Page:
Moreover, the loans had become expensive to finance, and in 1982, Mexico defaulted and it was the start of a debt crisis in the global south especially in African and Latin American countries. The debt crisis led to the establishment of institutions such as the World Bank and IMF that were charged with the responsibility of enforcing discipline in the global market. Between 1989 and 1991 when the Soviet Union collapsed, the IMF and the World Bank had succeeded in imposing a neo-liberal ideology in every part of the world. The countries that did not conform to the neo-liberal ideologies were those in East Asia such as Taiwan and South Korea that had adopted the post-war development strategy that was being used by Japan.[10]

The neo-liberal ideologies saved African economies from the shrinking they were experiencing, while their counterparts in Latin America were saved from stagnation. Some of the successes attributed to the neo-liberal model included quick modernization, high economic growth, and ending the overdependence on foreign capital. The remarkable transformation of China and the high economic growth that is experienced up to date has been attributed to neo-liberal policies.[11]

The adoption of liberal policies also brought significant changes in Latin America. It led to economic growth but the distribution of the growth was uneven. From 1994 to 2001 a series of grave financial crisis were witnessed in the global south, especially in Mexico and Southeast Asia, Turkey, Brazil and Russia. The challenges were marked by capital flight, insolvencies in the financial sector, and enormous fiscal deficits largely because of poor economic governance and incomplete economic liberalization. Some critics attributed this to the focus on liberation while doing away with economic policies. In reality, these changes could be linked to globalization that led to the division of labor at the international level, the growth of new centers of accumulating capital, and a new social political order at the global level.[12]

For example, in the area of production, globalization has made the global south to stop focusing on food security in pursuit of foreign currency by cultivating high value cash crops. This production system is justified because imports can be used to complement food produced locally. This approach has proved ineffective because cases of widespread hunger and starvation are still common in the global south especially in Africa and some parts of Asia. In the area of manufacturing, governments in the global south are constantly looking for ways to move up the value chain, but this has proved difficult because it requires expensive infrastructure, and advanced local supply networks. Manufacturing also require high skilled workers, but countries in the global south are still facing a challenge because even after training workers, they often move to the global north where they are promised a better pay and high living standards.[13]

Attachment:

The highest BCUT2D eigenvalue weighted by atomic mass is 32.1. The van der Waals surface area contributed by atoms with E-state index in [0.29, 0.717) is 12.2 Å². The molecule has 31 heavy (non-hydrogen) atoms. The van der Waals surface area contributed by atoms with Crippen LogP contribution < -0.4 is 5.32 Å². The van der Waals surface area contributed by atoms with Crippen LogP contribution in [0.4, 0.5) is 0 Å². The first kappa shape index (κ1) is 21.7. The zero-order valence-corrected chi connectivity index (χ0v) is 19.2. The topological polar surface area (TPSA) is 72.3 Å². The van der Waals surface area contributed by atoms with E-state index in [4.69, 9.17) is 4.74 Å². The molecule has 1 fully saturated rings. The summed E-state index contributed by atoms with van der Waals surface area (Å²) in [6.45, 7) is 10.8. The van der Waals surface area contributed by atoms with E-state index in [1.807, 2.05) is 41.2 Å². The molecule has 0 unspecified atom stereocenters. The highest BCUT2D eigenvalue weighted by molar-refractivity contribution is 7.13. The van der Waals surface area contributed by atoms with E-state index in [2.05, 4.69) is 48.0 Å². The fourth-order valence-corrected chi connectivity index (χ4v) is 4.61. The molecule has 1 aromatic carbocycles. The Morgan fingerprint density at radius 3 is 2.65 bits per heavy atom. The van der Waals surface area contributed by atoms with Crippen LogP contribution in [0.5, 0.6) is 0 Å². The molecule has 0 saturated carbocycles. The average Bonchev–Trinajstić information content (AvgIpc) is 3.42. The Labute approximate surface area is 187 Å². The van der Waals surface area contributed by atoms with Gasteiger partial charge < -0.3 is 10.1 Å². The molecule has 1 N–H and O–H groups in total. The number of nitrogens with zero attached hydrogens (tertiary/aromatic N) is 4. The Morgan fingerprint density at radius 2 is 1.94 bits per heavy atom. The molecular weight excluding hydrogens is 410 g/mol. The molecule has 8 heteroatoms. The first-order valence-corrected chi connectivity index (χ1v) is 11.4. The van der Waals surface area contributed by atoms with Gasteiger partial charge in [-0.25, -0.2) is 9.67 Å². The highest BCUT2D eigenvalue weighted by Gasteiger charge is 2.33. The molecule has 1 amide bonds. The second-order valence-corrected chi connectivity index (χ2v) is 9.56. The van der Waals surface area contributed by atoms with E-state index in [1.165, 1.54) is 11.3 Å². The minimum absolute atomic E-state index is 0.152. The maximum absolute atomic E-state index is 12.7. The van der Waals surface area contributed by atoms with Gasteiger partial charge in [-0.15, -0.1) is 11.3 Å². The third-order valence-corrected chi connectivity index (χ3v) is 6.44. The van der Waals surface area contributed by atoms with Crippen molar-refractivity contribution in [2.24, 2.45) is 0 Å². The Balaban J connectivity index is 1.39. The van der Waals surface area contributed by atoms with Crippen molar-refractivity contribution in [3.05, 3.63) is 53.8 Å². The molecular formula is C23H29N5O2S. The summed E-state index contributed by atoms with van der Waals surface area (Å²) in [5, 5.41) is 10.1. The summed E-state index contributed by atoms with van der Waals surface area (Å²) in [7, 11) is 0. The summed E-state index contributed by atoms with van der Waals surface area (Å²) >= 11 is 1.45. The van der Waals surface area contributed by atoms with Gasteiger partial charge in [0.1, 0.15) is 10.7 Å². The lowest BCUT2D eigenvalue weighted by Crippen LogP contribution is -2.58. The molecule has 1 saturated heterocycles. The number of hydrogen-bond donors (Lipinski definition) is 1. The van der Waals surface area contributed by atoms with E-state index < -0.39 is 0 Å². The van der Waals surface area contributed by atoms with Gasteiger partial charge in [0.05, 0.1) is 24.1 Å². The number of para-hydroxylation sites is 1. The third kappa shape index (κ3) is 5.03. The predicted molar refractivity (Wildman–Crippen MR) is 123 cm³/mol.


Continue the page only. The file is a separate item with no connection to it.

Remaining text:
In the initial stages, globalization was highly valued based on the argument that globalization is the only tool that can end the widespread inequalities between the global north and the global south. Proponents of globalization upheld it because it could benefit all ranging from a CEO in the UK to a farmer in Africa. On the contrary, globalization has not only failed to live to its promise, it has aggravated the inequalities between the global north and south by benefiting the global south that dominates resources and international politics. Globalization has led to further marginalization of the global south leading to widespread poverty, uneven development, and unemployment.



Lopez, Alfred J. “Introduction: The (Post) Global South.” The Global South, vol. 1, no. 1 (2007): 1-11.

Prashad, Vijay. The Darker Nations: A People’s History of the Third World. New York: New Press, 2008

Radice, Hugo. “The Crisis and the Global South: From Development to Capitalism.” Economic and Political Weekly, vol. 46, no. 48 (2011): 27-29.





[1] Vijay Prashad, The Darker Nations: A People’s History of the Third World  (New York New Press, 2008), p. 13-14

[2] , Alfred J Lopez, “Introduction: The (Post) Global South,” The Global South, vol. 1, no. 1 (2007): 1-11.

[3] Ibid., p. 2-3.

[4]Ibid., p. 2-3.

[5] Ibid., p. 2-3.

[6] Hugo Radice, “The Crisis and the Global South: From Development to Capitalism,” Economic and Political Weekly, vol. 46, no. 48 (2011): 27-29.

[7] Ibid., p. 27-29

[8] Ibid., p. 27-29

[9]Ibid., p. 27-29

[10] Ibid., p. 27-29

[11] Ibid., p. 27-29

[12] Ibid., p. 27-29

[13] Ibid., p. 27-29